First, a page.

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Hitch Tongue Weight: 500 lb Ascent, vs traditional 200 lb Outback (2000-2019)

37914 Views 72 Replies 21 Participants Last post by  ELPTXJC
I got a factory hitch for my 2017 3.6 OB from the dealer when I b

I'm looking at something like the attached picture. I was just at the rv dealer and we put the the trailer hitch on a scale and it came in at 350 lbs.

The factory hitch max tongue is 200 lbs?

This is empty. I'll likely add 50 to 80 lbs of battery which goes in the front.

So is this out of the question?


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The towing capacity is listed as 200# tongue wt. Factory hitch or not, that's the limitation based on the frame of the vehicle.
So all of the discussion here about ecohitch or drawtight does not make a difference? Whether I had a hitch that was "rated" at 350 or 600 lbs, that much tongue weight is out of spec for the vehicle?

At first I was bummed that I spent over $500 on the OEM setup. Now I'm bummed that it doesn't matter.
Yeah, be satisfied with what you have, and have fun with it. It will be OK.

Hitch classifications fit various towing capacities, but they can outperform the vehicle they are mounted to. In the case of Subaru, and probably many other car manufacturers, the frame strength is less than the full capacity of the hitch. Just because the hitch can take a 600lb load, doesn't mean the frame of the vehicle that supports the hitch can take it. For a truck or full size SUV with solid beams on the frame that's one thing, on a Subaru or other vehicle with thin, lightweight, box-beams that's a totally different story.

The discussion about ecohitch or drawtite DOES make a difference, just not in towing capacity or tongue wt capacity because they both out-spec the Outback. The differences are how they are mounted, how much ground clearance they provide, looks, ease of installation, price, and probably others.

The 200lb tongue weight is pretty light, I think, but that's just the way it is, and it's a limitation of the frame and not necessarily the hitch.
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I went to my dealer (Austin Subaru). I spoke with a "design consultant" and she got back to me with the suggestion that she can get me a hitch with a tongue weight rating of 600 lbs.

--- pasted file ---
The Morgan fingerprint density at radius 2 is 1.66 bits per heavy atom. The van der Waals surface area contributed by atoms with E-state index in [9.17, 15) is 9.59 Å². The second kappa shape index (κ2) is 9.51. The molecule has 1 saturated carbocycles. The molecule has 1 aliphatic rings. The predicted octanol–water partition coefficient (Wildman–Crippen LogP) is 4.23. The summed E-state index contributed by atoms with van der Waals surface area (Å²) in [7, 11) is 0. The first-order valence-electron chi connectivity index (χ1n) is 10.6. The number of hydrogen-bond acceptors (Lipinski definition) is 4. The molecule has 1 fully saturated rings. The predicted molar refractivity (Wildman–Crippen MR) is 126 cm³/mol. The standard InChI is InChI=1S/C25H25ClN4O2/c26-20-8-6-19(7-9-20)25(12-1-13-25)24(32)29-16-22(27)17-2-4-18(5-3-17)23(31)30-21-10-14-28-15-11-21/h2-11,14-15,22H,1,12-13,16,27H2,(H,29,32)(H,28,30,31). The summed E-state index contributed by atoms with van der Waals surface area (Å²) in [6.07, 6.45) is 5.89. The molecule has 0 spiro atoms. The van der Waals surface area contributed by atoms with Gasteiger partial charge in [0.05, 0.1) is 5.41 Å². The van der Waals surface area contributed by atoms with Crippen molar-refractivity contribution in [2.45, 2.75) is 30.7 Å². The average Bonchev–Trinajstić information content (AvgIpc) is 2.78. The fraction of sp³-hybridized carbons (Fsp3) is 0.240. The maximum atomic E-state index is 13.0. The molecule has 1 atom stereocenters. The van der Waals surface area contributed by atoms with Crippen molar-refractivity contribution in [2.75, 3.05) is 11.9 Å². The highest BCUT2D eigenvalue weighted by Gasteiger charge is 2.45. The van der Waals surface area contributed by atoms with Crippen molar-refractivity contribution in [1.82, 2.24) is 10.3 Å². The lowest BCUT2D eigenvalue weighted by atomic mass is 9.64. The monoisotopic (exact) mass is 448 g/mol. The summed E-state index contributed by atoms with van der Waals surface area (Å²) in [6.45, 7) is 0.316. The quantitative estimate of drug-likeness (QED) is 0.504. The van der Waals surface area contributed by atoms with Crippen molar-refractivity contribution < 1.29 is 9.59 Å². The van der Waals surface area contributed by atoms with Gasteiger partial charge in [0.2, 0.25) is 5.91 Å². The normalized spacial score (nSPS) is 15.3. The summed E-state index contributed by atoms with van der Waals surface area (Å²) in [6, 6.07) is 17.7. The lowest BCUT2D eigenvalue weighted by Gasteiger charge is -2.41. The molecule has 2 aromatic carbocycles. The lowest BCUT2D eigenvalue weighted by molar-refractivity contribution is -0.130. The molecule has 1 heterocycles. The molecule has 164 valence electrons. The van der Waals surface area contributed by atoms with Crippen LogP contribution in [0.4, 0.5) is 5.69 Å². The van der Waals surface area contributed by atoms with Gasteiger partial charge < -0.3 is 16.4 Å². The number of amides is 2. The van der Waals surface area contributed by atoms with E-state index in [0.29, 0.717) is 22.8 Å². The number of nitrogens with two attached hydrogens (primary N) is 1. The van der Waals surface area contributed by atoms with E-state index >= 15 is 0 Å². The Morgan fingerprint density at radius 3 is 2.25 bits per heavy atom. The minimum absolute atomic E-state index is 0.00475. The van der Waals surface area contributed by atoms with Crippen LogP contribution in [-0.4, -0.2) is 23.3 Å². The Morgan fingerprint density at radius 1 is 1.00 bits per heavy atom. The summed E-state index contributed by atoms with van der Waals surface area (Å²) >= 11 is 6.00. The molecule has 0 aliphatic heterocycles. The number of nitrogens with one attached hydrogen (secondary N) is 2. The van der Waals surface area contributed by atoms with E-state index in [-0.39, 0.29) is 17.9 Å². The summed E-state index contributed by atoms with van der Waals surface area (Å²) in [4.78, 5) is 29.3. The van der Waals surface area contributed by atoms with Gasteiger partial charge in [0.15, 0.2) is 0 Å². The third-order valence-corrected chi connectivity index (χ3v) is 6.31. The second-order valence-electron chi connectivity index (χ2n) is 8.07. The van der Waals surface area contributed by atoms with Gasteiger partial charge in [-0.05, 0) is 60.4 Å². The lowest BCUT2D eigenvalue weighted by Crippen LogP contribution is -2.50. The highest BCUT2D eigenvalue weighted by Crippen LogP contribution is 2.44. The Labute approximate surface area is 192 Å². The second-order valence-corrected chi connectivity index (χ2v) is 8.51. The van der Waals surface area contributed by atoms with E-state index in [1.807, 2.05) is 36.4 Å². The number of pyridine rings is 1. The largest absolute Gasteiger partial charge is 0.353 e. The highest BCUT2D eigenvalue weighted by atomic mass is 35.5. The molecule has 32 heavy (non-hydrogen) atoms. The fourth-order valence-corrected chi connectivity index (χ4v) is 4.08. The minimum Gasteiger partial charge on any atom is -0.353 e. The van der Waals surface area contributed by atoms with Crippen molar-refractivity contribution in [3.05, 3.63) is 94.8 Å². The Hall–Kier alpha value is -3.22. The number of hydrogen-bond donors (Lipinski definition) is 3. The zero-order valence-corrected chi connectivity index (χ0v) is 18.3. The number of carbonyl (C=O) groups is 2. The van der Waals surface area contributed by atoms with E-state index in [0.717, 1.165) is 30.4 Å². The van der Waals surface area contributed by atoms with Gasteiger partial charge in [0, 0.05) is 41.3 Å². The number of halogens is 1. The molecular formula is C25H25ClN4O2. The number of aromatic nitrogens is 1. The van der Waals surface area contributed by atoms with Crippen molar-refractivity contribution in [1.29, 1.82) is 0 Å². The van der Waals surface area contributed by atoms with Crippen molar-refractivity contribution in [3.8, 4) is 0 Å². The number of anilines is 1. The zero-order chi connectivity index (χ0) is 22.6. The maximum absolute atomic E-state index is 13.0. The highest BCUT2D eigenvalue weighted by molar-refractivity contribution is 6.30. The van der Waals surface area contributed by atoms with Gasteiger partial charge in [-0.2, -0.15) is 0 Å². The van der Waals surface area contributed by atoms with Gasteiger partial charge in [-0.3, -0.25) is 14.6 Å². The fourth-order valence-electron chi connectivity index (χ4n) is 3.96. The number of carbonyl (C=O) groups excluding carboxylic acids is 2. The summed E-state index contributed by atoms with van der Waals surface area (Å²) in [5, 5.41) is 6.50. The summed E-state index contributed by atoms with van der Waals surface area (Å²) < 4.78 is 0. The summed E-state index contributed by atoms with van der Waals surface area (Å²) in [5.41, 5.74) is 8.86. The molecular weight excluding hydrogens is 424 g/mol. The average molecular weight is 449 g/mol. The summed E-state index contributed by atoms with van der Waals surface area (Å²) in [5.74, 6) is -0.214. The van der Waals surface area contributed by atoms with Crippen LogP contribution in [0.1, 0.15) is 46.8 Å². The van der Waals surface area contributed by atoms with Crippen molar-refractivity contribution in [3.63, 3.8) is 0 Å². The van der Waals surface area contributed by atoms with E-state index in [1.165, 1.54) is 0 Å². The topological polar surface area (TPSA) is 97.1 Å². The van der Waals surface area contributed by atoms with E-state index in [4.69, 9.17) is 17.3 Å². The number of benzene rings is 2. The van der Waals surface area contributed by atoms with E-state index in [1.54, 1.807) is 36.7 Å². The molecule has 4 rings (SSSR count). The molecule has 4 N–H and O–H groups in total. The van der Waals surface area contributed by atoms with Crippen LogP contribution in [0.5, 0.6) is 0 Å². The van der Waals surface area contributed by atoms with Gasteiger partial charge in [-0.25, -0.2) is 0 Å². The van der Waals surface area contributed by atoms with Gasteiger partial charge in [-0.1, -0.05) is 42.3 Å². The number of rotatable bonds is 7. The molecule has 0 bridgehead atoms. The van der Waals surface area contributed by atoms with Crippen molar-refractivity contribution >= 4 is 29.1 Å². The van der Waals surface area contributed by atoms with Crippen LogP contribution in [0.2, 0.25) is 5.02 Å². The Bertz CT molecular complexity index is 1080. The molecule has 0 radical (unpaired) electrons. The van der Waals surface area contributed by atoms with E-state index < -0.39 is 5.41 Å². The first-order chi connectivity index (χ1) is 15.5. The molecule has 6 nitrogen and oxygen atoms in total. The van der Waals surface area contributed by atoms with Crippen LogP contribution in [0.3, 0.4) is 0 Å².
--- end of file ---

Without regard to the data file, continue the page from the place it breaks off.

OK, how much faith would y'all put in what she has told me?

The you say about the frame of an OB being the limiting factor makes sense to me.

And maybe I should just consider an Assent.
My own hitch (aftermarket) has a hefty tounge wt rating, too. So, yeah, technically she's telling the truth.

But the Outback limit is still #200 because of the frame.
FYI y’all, the number was from an Assent brochure. So not just a sales dude talkin outa hiz... uhm... knowledge. Said on the specs page... towing capacity 5,000 lbs, tongue weight 277 lbs.

That is a really weird number. Maybe a Kg to Lbs conversion?

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277 lb ... 125 kg
... all US ratings must accommodate 10% of the rated max trailer weight. ...
New rules?

My '13 has a 200 lb tongue wt and 2700lb towing capacity don't add up.
277max tongue weight would never ever work with 5000lb towing capacity. Either the tongue weight is wrong which is oddly identical to the Torque spec on the 2.4 DIT engine at 2000rpm or the 5000lb marketing is wrong.

My money is on the weird 277 being a typo from the engine torque specs

Says, "... available Class III hitch." That implies up to 6000/600. Since they are advertising 5000 lb, I think you're right about that 500 lb tw.
Base, Premium, Limited, Touring

The specs on the Premium are the only one that say 500/5000. The other statement, "...with base models rated at 200 lbs. tongue weight and 2,000 lbs. maximum towing capacity" implies that the Base is 200/2000, the Premium is 500/5000, but there's nothing about the Limited and Touring.
That's an interesting picture. I can't make out too many details from just that photo, but it looks like it attaches to the bolts that hold on the bumper and replaces the original steel bumper. The two arms look like they fit *inside* the frame rails. That extra support on the inside of the frame rails might counteract the downward forces and torque of the extra tongue weight.
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